"More importantly is getting the right person. The last two left without completing their contracts and I don't want to see that happen again," said Bounds.

List of 24 superintendent applicants

At the end of the application period on Friday, 24 people applied to be the next Knox County Schools Superintendent. Below is a list of the 24 applicants.

Susan Compton

Superintendent of the Atlantic Highlands, Highlands and Henry Hudson School District in Highlands, New Jersey. Compton previously served as the superintendent for the Russell Independent School System in Russell, Kentucky. In 2013, Compton was selected as one of the finalists for the Oak Ride school superintendent position.

Bob Thomas

Assistant superintendent for administrative services with Knox County Schools. Thomas attended The University of Tennessee and has worked as an educator in Knoxville since 1973. Thomas has served as the Knox County Schools assistant superintendent since 1990. Thomas was selected as a finalist for the superintendent position back in 2008.

Tryvan Leech, Sr.

Executive Director of State and Federal Programs for Youngstown City Schools in Youngstown, Ohio. Leech has worked in the education system since 1996, starting as a science controller and working up to principal of Youngstown City Schools in Ohio in 2014.

Carrmilla Young

Superintendent of Agape Public Charter Schools out of Fresno, California. Has served in various administrative positions over the years, including as principal of Fuller Elementary School in Chicago for three years. Earned her master's in education in 2009 at Walden University in Minneapolis.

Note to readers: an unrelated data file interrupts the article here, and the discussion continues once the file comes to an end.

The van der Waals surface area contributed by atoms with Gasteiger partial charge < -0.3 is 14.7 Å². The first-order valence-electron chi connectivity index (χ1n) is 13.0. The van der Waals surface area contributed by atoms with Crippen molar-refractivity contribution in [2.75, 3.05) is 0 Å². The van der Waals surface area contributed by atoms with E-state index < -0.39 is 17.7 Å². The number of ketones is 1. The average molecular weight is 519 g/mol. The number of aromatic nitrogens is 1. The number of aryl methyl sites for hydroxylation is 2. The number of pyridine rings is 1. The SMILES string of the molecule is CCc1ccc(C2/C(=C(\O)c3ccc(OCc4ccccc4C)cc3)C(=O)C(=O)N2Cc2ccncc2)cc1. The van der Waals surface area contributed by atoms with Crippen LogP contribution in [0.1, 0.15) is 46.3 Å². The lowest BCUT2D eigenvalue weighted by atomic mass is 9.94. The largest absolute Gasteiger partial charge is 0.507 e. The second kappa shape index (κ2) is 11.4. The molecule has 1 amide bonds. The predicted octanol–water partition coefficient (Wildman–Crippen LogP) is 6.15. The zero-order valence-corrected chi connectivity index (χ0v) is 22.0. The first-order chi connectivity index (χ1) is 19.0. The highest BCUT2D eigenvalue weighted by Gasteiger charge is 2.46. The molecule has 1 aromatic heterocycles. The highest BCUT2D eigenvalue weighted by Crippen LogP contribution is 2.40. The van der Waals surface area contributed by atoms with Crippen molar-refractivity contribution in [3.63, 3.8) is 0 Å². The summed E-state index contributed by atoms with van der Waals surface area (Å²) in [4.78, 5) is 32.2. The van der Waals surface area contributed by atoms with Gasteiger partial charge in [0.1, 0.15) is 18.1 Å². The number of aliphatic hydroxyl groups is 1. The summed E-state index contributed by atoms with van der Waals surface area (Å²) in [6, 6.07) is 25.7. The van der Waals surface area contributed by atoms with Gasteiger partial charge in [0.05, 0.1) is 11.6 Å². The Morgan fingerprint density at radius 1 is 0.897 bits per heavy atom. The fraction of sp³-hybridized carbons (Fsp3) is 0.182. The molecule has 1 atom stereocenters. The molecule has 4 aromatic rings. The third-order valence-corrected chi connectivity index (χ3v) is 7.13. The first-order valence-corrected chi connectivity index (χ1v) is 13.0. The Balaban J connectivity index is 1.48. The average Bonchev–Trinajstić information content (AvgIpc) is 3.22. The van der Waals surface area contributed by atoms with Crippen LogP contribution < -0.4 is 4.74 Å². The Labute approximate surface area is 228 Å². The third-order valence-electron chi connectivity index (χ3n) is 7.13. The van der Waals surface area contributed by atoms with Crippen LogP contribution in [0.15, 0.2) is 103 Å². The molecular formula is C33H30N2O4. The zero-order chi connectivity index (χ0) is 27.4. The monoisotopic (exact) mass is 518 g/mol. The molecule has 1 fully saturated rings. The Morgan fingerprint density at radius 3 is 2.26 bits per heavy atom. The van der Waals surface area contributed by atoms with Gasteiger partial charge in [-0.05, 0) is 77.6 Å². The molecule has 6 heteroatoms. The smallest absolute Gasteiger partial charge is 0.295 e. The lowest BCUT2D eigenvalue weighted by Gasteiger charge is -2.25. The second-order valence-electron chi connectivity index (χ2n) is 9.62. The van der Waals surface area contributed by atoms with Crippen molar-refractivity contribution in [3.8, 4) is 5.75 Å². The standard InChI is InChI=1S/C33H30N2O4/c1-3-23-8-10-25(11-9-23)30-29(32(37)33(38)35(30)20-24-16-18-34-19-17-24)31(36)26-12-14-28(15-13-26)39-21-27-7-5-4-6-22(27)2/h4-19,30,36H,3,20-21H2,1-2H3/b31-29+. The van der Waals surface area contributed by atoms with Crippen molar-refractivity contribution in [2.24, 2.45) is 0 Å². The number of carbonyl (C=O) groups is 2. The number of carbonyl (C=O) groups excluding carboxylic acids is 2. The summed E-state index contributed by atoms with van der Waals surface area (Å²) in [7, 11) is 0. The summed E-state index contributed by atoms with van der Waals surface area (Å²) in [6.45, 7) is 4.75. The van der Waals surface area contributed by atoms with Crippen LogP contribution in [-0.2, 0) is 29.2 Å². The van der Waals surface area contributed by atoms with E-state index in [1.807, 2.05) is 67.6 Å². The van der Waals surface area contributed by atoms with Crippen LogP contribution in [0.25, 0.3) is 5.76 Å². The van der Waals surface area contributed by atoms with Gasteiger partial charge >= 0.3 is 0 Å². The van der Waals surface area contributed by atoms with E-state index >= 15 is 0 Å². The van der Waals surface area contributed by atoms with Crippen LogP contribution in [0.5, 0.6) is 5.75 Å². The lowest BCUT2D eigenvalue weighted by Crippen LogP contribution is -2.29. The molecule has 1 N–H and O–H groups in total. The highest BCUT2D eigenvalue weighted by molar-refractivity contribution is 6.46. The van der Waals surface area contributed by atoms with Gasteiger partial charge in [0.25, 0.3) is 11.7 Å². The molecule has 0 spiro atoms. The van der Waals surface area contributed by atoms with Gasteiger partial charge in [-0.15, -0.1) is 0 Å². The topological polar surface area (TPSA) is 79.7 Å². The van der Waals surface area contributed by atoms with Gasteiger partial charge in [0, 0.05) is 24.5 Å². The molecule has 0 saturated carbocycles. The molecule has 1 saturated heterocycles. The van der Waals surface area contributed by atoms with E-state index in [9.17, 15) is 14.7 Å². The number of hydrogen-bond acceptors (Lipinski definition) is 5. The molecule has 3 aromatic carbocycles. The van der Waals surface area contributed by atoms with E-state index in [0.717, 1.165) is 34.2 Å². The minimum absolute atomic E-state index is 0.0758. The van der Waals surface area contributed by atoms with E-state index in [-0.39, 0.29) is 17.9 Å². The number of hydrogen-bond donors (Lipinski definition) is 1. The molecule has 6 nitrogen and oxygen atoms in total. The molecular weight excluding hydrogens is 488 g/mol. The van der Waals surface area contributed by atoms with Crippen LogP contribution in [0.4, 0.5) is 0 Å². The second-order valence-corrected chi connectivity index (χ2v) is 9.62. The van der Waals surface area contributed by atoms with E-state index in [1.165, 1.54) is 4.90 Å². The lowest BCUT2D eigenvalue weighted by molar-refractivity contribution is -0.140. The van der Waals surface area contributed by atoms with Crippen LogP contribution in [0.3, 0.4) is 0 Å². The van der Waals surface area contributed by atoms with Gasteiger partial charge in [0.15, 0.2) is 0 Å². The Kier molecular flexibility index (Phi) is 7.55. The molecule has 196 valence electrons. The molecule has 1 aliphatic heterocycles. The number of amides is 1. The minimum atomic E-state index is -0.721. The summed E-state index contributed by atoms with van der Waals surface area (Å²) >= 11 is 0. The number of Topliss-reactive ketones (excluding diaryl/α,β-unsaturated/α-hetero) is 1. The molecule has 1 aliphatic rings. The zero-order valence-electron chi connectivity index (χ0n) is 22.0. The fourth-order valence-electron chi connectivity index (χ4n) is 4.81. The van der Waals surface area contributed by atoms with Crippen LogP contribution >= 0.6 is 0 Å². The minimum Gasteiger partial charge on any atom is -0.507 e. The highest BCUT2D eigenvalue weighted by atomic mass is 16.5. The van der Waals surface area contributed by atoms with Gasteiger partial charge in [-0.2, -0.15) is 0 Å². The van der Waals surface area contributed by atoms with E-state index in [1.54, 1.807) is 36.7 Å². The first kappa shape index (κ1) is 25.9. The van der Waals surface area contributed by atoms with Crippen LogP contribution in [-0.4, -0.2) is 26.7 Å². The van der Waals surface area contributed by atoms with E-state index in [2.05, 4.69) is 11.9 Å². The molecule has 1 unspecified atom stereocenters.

Jon Rysewyk

Interim Assistant Superintendent and Chief Academic Officer for Knox County Schools. In 2014, Rysewyk was unanimously named as the founding principal of Emerald Academy after serving as executive principal of Fulton High School from 2008 to 2012. He earned his master's degree in education from the University of Tennessee, and has served as an educator since 1999.

Stuart Greenberg

Chief Academic Officer for Leon County Schools in Tallahassee, Florida. Greenberg is a longtime Florida administrator and has been looking to move up to a superintendent position. In 2015, he applied for a superintendent position to lead Metro Nashville's school system.

Duran Williams

Serving as Unified Services Director for Tennessee Education Association since 2014. Williams oversees District 4, which includes Knox County Schools, Pellisippi State Community College, the Tennessee School for the Deaf, and the University of Tennessee. He earned his doctorate in education administration and policy studies from the University of Tennessee. He's served in a variety of administrative positions, including being the longtime principal of Cosby High School in Cocke County.

Ronald Blair, Jr.

ESE Inclusion Teacher for Jesse Keen Elementary School in Lakeland, Florida. Blair studied public relations and earned his master's in special education at Austin Peay State University in Clarksville. He has worked primarily in Florida, serving as a special education teacher since July 2005.

Andy Spears

Adjunct Professor in public administration for Tennessee State University. Spears has a long-standing background in government policy advising and non-profit leadership. He created and runs Spears Strategy and Strong Schools, two advocacy agencies.

Timothy Gadson

Executive director, curriculum and schools for Robbinsdale Area Schools in Minnesota. Gadson previously served as the associate superintendent for Atlanta Public Schools in Georgia. Gadson has served as an educator since 1993, starting out as a teacher at Woodlands Middle School in West Palm Beach, Florida. He earned his doctorate in higher education administration at Washington State University.